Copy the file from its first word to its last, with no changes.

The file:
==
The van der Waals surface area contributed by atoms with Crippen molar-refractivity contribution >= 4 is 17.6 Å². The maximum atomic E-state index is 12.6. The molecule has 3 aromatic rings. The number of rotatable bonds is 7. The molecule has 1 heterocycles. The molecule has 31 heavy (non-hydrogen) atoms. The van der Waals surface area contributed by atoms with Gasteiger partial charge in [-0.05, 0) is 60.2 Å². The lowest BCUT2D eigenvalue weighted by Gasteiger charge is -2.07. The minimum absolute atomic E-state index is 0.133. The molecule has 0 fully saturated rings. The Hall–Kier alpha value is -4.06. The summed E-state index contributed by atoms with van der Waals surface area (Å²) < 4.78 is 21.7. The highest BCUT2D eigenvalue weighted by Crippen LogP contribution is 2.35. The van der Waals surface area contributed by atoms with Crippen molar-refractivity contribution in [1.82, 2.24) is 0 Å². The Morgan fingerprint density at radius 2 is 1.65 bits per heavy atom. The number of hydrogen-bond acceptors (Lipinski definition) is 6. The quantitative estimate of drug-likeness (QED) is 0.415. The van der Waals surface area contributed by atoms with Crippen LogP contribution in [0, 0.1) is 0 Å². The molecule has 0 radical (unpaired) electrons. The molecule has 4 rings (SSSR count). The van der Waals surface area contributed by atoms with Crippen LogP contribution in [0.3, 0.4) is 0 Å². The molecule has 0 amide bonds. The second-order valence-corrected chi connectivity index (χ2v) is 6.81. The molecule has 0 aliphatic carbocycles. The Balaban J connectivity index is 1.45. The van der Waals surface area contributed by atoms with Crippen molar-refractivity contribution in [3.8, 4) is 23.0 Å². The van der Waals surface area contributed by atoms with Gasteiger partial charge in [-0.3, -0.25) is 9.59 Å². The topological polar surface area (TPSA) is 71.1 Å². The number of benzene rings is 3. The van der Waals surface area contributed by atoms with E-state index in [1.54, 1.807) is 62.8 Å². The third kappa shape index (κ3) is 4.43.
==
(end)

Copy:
The van der Waals surface area contributed by atoms with Crippen molar-refractivity contribution >= 4 is 17.6 Å². The maximum atomic E-state index is 12.6. The molecule has 3 aromatic rings. The number of rotatable bonds is 7. The molecule has 1 heterocycles. The molecule has 31 heavy (non-hydrogen) atoms. The van der Waals surface area contributed by atoms with Gasteiger partial charge in [-0.05, 0) is 60.2 Å². The lowest BCUT2D eigenvalue weighted by Gasteiger charge is -2.07. The minimum absolute atomic E-state index is 0.133. The molecule has 0 fully saturated rings. The Hall–Kier alpha value is -4.06. The summed E-state index contributed by atoms with van der Waals surface area (Å²) < 4.78 is 21.7. The highest BCUT2D eigenvalue weighted by Crippen LogP contribution is 2.35. The van der Waals surface area contributed by atoms with Crippen molar-refractivity contribution in [1.82, 2.24) is 0 Å². The Morgan fingerprint density at radius 2 is 1.65 bits per heavy atom. The number of hydrogen-bond acceptors (Lipinski definition) is 6. The quantitative estimate of drug-likeness (QED) is 0.415. The van der Waals surface area contributed by atoms with Crippen LogP contribution in [0, 0.1) is 0 Å². The molecule has 0 radical (unpaired) electrons. The molecule has 4 rings (SSSR count). The van der Waals surface area contributed by atoms with Crippen LogP contribution in [0.3, 0.4) is 0 Å². The molecule has 0 amide bonds. The second-order valence-corrected chi connectivity index (χ2v) is 6.81. The molecule has 0 aliphatic carbocycles. The Balaban J connectivity index is 1.45. The van der Waals surface area contributed by atoms with Crippen molar-refractivity contribution in [3.8, 4) is 23.0 Å². The van der Waals surface area contributed by atoms with Gasteiger partial charge in [-0.3, -0.25) is 9.59 Å². The topological polar surface area (TPSA) is 71.1 Å². The number of benzene rings is 3. The van der Waals surface area contributed by atoms with E-state index in [1.54, 1.807) is 62.8 Å². The third kappa shape index (κ3) is 4.43.